10 October 2015

Week 3: Initial Predictions

Dimensionality Reduction Process

t-SNE Review

Approximation algorithm only relies on distance vectors, has linearithmic time and linear space requirements. Only downside is that it’s a black box, so we can’t update our dimensionality reduction based on the results of our predictions.

To give a brief glance into the paper (see last post for the link), here’s the definition of the “similarity distribution” in high-dimensional space.

from, pij

As you can expect, the KL divergence, which we’re trying to optimize, will have a quadratic number of terms since there’s \(O(N^2)\) such \(p_{ij}\).

Thus, for faster computation, we need a smaller approximate representation, which relies on neighborhoods constructed from nearest neighbors \(\mathcal{N}_i\).

from, pij approx

Note for completeness the low-dimensional similarity is given by:

to, qij exact

This is the exact form of the low-dimensional Student-t distribution. We never really compute it explicitly, since we don’t actually care what the low-dimensionality similarity distribution \(Q\) is, but rather only are concerned with the representation of the KL divergence - or, more precisely, its gradient, which we are optimizing with the projected values \(\textbf{y}_i\).

The quadratic term in the gradient is interestingly similar enough to an \(n\)-body simulation problem that we can use the Barnes-Hut approximation problem to approximate it.

Note the above step implies the use of a \(2^d\)-tree, where \(d\) is the dimension we’re reducing to, so there’s a serious cap on \(d\).

t-SNE Results


Double-encoded MNIST (from paper, had PCA run initially to 50 dims for speed):

t-sne mnist

Byte-encoded MNIST (t-SNE only in my fork), 10000 imgs x (28x28) pixels trains in 164s:

t-sne out


News data reduction. 2 days’ worth of data - 326604 x 14 data matrix, with categories. Took <2 hrs. Just two instantiations for parameters, perplexity \(u = 30\) for the high-dimensional distribution and cutoff \(\theta = 0.5\) were used. Note the higher default perplexity causes the typical set to be larger, which in turn results in high standard deviations in the high-dimensional distribution. When encoded to the low-dimensional distribution, this means that all the points look like they’re all just as similar to one another (because the high-dimensional kernels all look the same). In turn we have a tendency towards equidistance in the low dimensions, forcing the data to aggregate in a circular blob.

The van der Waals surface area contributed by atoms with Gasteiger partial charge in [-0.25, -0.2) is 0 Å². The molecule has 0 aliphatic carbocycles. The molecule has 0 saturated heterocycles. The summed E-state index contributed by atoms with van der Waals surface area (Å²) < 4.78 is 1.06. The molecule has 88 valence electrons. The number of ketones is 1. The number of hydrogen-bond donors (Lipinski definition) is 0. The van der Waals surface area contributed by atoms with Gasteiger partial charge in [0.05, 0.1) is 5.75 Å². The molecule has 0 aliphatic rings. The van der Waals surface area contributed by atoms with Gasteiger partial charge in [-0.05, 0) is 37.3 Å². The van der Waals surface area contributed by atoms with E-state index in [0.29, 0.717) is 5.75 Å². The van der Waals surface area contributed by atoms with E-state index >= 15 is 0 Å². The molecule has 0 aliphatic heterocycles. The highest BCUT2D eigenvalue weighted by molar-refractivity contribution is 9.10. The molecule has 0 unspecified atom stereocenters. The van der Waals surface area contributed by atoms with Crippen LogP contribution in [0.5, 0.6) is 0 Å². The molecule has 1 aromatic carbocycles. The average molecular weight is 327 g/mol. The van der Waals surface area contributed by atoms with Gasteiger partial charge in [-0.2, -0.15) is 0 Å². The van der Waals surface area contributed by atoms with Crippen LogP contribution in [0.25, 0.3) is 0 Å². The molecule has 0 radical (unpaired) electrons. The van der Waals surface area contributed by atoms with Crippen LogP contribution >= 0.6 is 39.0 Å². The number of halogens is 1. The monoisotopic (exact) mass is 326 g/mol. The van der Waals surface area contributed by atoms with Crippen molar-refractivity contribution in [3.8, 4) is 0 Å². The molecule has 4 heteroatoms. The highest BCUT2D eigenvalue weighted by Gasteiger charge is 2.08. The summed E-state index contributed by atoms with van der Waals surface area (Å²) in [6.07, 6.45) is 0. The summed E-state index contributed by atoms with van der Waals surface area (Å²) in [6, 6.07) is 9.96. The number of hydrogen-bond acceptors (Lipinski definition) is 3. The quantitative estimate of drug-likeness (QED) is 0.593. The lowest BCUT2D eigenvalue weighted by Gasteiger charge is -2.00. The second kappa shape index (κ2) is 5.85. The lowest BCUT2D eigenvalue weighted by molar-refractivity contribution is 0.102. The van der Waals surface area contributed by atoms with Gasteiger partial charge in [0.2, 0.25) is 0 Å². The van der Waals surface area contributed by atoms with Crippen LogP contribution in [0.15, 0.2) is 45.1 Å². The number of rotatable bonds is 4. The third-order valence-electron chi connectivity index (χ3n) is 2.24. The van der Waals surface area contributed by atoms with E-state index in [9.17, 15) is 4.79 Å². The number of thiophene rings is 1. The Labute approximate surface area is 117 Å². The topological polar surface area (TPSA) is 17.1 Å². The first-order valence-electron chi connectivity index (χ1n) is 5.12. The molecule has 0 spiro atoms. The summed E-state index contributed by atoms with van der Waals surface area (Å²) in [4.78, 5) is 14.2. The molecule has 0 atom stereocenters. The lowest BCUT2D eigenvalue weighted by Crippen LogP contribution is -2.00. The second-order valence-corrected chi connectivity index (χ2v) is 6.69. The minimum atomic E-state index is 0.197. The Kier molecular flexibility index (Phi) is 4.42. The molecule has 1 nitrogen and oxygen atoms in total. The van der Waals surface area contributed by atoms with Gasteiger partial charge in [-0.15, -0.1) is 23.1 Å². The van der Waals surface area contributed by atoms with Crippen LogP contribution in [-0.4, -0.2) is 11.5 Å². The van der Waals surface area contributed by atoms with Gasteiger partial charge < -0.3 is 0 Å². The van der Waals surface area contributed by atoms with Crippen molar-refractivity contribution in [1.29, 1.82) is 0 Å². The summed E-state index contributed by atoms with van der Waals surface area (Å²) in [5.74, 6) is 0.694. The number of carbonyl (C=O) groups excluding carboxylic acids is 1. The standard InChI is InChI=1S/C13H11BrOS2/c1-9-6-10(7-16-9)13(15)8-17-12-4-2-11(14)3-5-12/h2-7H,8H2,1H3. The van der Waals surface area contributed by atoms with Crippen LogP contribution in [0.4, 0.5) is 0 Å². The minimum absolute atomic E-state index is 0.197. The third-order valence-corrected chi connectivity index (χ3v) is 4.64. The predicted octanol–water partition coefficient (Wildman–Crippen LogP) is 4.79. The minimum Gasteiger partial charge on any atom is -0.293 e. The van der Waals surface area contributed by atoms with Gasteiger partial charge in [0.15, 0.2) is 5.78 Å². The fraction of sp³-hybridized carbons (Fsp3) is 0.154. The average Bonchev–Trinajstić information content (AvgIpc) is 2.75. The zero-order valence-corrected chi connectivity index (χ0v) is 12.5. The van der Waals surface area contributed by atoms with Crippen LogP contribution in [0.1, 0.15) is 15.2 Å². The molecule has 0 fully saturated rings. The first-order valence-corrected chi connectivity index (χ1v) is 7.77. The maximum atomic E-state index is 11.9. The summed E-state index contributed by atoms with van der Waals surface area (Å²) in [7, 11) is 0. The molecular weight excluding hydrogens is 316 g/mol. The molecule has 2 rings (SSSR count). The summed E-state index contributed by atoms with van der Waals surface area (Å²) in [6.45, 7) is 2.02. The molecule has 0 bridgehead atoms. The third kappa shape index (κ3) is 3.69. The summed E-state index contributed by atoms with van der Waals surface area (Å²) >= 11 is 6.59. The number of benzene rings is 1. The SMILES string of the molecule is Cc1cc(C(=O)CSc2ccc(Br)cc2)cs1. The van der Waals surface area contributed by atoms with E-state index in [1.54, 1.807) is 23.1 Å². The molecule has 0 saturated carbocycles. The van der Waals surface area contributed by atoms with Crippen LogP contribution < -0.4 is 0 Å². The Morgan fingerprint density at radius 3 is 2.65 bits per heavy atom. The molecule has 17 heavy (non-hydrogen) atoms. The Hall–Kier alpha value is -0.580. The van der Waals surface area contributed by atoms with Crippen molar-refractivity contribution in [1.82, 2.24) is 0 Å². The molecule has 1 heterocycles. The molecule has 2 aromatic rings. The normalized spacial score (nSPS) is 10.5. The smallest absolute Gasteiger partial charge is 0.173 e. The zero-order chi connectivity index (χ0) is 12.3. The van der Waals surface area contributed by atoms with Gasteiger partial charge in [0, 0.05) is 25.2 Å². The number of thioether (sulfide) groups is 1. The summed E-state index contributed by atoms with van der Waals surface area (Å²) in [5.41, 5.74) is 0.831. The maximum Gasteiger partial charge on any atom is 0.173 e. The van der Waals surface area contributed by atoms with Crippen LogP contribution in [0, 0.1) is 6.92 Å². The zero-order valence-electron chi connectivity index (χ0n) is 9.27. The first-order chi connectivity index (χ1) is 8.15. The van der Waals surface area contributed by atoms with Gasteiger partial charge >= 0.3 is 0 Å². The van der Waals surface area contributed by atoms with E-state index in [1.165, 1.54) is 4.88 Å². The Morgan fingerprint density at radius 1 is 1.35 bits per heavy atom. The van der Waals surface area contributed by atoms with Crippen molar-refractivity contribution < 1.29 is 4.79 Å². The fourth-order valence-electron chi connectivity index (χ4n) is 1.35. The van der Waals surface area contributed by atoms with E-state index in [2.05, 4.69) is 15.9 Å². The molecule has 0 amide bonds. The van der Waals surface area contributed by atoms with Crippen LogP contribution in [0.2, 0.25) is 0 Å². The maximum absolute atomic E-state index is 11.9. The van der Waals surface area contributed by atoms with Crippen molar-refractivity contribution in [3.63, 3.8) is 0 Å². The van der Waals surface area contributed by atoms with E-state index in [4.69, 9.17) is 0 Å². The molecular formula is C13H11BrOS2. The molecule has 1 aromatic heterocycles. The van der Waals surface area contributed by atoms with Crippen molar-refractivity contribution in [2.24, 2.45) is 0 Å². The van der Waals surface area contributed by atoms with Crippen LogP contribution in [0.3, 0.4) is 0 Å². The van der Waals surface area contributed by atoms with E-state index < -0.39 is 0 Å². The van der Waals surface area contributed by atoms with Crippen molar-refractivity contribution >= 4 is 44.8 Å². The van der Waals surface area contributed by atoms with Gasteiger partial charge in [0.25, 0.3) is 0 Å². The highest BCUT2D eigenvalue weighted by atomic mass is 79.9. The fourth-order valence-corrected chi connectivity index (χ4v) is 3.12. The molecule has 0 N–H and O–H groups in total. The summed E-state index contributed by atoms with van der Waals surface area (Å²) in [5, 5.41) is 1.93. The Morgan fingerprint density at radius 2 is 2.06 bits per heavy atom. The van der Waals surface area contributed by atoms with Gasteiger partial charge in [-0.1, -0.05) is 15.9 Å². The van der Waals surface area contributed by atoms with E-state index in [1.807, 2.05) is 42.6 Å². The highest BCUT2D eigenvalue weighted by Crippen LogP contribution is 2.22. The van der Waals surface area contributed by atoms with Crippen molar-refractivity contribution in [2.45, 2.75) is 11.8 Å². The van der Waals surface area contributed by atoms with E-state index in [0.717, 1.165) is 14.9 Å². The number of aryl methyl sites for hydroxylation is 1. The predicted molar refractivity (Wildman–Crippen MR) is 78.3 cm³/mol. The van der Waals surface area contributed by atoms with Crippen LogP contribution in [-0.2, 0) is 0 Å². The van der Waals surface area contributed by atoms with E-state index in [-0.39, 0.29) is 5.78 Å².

t-sne out

Nonetheless, there are some definitive clusters already. The extracted columns used were (with additional preprocessing):

{"SQLDATE", "EventCode", "QuadClass", "GoldsteinScale", "Actor1Name",
"Actor2Name", "IsRootEvent", "NumMentions", "NumSources",
"NumArticles", "AvgTone" , "Actor1Geo_FullName", 
"Actor2Geo_FullName", "URL"}

HMM Results

Clustering data points into: up trend / down trend Feeding only the actual prices to the HMM is not sufficient, because the trends are not very clear in commodities (by opposition to stocks for example) => erratic predictions. We remedy to this problem by adding the moving average as input so that the model is more stable.

XAU hmm out XAG hmm out

Train data in different clusters independently using a linear model.